Paul Walker: 1973-2013

AP Photo/Joel Ryan Paul Walker

On Saturday, the actor Paul Walker — best known for playing cop turned adrenaline-junkie outlaw Brian O’Conner in 2001’s The Fast and the Furious and four of the five demented/delightful sequels that film spawned — was killed in a car wreck in Santa Clarita, California.

The idea of the guy from the car-crash movies dying in a car crash seemed specious enough that a counter-rumor about Walker being the victim of yet another holiday-weekend celebrity-death hoax briefly gained traction. It wasn’t true. According to the Los Angeles Times, Walker died around 3:30 p.m. on Saturday, when the red Porsche Carrera GT he was riding in collided with a tree and a light pole and burst into flames. The driver of the car, Walker’s friend and financial adviser Roger Rodas, also died at the scene.

“Waiting for non-TMZ confirmation” has become the first stage of the Internet-age grieving process. Unless the death in question is a pre-sanctified cultural hero like Lou Reed, “Need Another Seven Astronauts”–style displays of knee-jerk irreverence are often the second. But after sources close to Walker confirmed his death, the response (at least in my social-media universe) was strikingly solemn. “I’ve hardly ever heard this stadium this quiet,” a radio announcer says in 1999’s Varsity Blues, after Walker’s character — golden-boy quarterback Lance Harbor — suffers a knee injury that ends up costing him his full ride to Florida State. That’s how Saturday felt — silence in the stadium, so little snark you could hear a pin drop.

Part of it was that Walker always seemed, on and offscreen, like a decent, unwarped human. He’d show up to interviews wearing shirts from Kmart and somehow manage to read that fact into the record without coming off like a reverse-douche. When he died, he’d just left a car show he’d organized through his charity foundation, Reach Out Worldwide, to benefit survivors of Typhoon Haiyan. Even leaving all that out, you’d have to be a troll or a ghoul not to feel for the 15-year-old daughter Walker left behind, and (on a somewhat less profound level) for director James Wan and the rest of the cast and crew of Fast 7, who have the unenviable task of retooling what was already a rush-job sequel to work around an absent lead without dishonoring his memory. The Fast franchise has many virtues, but delivering believably somber emotional moments isn’t one of them. When it came time to integrate the sudden death of Cory Monteith into an episode, Glee could let power ballads do the heavy lifting; Wan and his collaborators don’t exactly have that option.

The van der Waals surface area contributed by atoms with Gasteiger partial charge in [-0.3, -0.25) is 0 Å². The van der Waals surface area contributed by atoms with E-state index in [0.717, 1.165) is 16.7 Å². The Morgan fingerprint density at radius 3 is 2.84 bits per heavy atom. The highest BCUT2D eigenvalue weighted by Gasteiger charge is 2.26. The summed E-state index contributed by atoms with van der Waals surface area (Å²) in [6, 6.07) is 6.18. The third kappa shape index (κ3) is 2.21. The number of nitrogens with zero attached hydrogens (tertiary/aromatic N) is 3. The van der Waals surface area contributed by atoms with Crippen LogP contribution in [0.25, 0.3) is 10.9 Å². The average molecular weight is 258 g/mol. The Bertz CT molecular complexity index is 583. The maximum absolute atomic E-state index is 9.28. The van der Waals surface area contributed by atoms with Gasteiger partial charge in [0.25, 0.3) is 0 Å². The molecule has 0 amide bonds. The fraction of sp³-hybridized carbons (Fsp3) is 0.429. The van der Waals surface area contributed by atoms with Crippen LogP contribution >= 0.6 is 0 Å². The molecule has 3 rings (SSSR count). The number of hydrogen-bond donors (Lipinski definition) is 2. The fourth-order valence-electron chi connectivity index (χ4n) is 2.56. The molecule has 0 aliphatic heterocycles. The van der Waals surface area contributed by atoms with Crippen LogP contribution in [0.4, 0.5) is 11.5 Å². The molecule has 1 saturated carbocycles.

Inevitably, though, Walker’s death will also change our relationship with his non-posthumous filmography. There were only two kinds of Paul Walker movies — bad ones, and great bad ones — and we’ll never be able to enjoy either in quite the same way again. I mean nothing trollish by that statement; some actors are lucky enough to do their best work in great films and some aren’t. Walker wasn’t; minus Brokeback Mountain and The Dark Knight, neither was Heath Ledger. But Walker did leave us some premium cheese, and I’ll miss the days when his back catalogue was a source of uncomplicated afternoon-cable pleasure.